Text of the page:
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Author Topic: Your Camera Does Matter  (Read 190355 times)

mfunnell

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« Reply #120 on: March 15, 2008, 05:44:20 am »

I think the major difference is that MR tries to write what he believes and tries to stand behind his words - or acknowledge things when he's wrong or changes his mind.  KR (seemingly) tries to be "provocative" - making categorical statements he subsequently tries to weasel out of, because he was only joking or writing for a different audience or oversimplifying or whatever...

I note in one of his recent responses he references another "great photo taken with a crappy camera".  The camera in question is a Canon EOS 650. Crappy??  No doubt KR could point out that these days they sell cheaply on eBay.  But cheap is not the same as "crappy".  The EOS 650 is a good camera and in its day was not cheap.  So his "evidence" does not support his contention - in KR's world "so what" seems the most likely response.

I say: if he doesn't want to be taken seriously then I'm happy to oblige.  But that doesn't stop - or help - his (IMO unfortunately numerous) fans.

   ...Mike
« Last Edit: March 15, 2008, 05:44:55 am by mfunnell »
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Rob C

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« Reply #121 on: March 15, 2008, 05:50:03 am »

Woke up this mornin´ feelin´ fine
Hope of somethin´ different
On my mind...

Oh well, we live in hope.

Rob C

barryfitzgerald

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« Reply #122 on: March 15, 2008, 07:02:17 am »

Talk is cheap, so I shall tell and show my story.

Now if you like the shots, is down to taste..but its about time someone threw something up to at least make some point.

I went out for the day a few years ago, went to a well known spot outside dingle, ireland. Had no intentions of doing any serious photography..family day out etc. But I grabbed a panasonic fz-5 camera anyway.

Well the light was good, I could see that..so we stopped off at this area outside lispole. You have a drive in viewing area here, so I nipped out and grabbed the fz-5. Having not planned to do anything serious, I forgot my tripod, had no ND grad filters or anything else..just my £250 at the time panasonic.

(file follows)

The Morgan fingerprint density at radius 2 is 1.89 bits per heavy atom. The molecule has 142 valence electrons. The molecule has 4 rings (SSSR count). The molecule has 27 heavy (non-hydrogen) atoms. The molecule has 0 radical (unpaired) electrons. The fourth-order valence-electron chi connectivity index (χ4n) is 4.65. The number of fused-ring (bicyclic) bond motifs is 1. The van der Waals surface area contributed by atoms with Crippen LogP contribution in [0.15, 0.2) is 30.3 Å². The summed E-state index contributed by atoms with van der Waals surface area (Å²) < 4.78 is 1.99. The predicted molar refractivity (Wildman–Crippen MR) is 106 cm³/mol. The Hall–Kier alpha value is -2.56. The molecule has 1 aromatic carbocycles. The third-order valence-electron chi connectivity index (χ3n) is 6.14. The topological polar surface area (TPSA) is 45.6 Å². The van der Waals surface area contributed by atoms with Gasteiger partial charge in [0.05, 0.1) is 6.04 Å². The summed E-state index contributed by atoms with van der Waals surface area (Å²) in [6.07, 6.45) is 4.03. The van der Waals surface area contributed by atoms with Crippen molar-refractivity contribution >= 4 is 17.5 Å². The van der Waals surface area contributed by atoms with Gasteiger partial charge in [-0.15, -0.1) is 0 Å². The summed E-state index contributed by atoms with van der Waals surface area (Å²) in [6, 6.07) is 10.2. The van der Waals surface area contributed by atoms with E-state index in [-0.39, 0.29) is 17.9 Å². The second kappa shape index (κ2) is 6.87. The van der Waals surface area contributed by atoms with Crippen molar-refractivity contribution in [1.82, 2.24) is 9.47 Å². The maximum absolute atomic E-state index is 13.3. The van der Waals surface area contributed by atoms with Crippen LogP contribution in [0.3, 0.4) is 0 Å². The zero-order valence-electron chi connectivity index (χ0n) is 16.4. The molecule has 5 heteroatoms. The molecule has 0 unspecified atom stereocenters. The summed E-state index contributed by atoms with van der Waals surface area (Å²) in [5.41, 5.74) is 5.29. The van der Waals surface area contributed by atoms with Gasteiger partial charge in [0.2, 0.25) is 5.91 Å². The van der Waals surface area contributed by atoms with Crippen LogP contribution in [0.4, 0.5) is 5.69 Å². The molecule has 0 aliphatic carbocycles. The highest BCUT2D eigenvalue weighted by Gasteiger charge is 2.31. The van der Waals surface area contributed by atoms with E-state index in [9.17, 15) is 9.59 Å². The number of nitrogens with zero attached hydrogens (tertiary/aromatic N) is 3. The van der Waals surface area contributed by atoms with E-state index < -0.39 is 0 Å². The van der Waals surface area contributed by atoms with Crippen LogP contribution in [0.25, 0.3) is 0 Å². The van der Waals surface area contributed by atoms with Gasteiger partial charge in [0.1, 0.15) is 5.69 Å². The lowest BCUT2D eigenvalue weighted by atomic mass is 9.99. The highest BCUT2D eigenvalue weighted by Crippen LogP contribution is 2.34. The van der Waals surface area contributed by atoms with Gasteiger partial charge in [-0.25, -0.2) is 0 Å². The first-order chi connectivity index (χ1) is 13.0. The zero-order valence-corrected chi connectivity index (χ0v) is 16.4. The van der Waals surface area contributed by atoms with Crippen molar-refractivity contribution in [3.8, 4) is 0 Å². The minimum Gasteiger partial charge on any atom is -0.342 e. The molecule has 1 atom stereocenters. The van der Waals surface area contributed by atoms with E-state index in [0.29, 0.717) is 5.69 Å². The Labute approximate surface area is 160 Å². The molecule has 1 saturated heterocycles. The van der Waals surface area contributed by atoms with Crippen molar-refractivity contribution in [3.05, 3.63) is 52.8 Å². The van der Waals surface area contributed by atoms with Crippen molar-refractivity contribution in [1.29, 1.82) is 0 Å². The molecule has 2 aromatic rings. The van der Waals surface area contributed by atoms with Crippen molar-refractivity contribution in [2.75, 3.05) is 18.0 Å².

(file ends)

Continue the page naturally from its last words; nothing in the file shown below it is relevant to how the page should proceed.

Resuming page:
I got chatting to a tourist, nice guy..over from Virginia, setting up his canon 5d, 24-70 f2.8L, nice tripod too pano head..cannot remember the make. Cut a long story short, we exchange emails..in fairness he never mocked my cheap camera. I took my 8 shots, only 8..for the pano, he took probably 10 times that no. bracketing etc.

I knew this was a well shot location, so I decided to let the highlights go on the right, and crop in tight on the skyline, in an attempt to get something a bit different. I got an email from the guy and we shared some photos, he was not so happy with his shots, they were ok..but he would say himself, not too great. He liked my pano, a lot..

Few months later I got an email from a publisher who did a web search, they wanted to use my shot for an article they were doing on Ireland. Ok no problems, so I asked for a fee..and they published it.




Not only did I not have a camera that was  not very expensive, or ideal for landscape work, but I had none of the usual stuff people use for panoramic shots, no tripod, no pano head, Just my 5mp FZ-5, I used autostitch for the pano, that cost me nothing, its free.

I got a better shot that day, because I knew what I wanted, I could have taken it on a £99 compact, or a top grade camera and L grade lenses.

A few years earlier I was passing through pembroke in wales, and stopped off. I only had a cheap Olympus 35mm compact, again nothing fancy..it was ok for what it is, not exactly ideal landscape stuff, no real WA, no controls or manual modes bar flash cancel. You could buy this on ebay for about £10 if you wanted to, probably cost about £100 brand new when it was ist out.

Bit of luck here, but the camera goofed the exposure, underexposed it somewhat, not great with the film I had loaded..just some cheap agfa stuff. Anyway correcting this led to a really grainy looking image..but one that IMO is not half bad.

I got this..






Now the point of this story is, not that I am a great landscape photographer, plenty out there who are far more talented than I am. It's not even that I have a shoddy technique at times! (or rather dont take the better quality stuff I have out), it is just this...two cameras, neither anything amazing or special..had very little impact on getting the shots I wanted. Not having a pano head top tripod (or any tripod come to that), didnt count for a can of beans..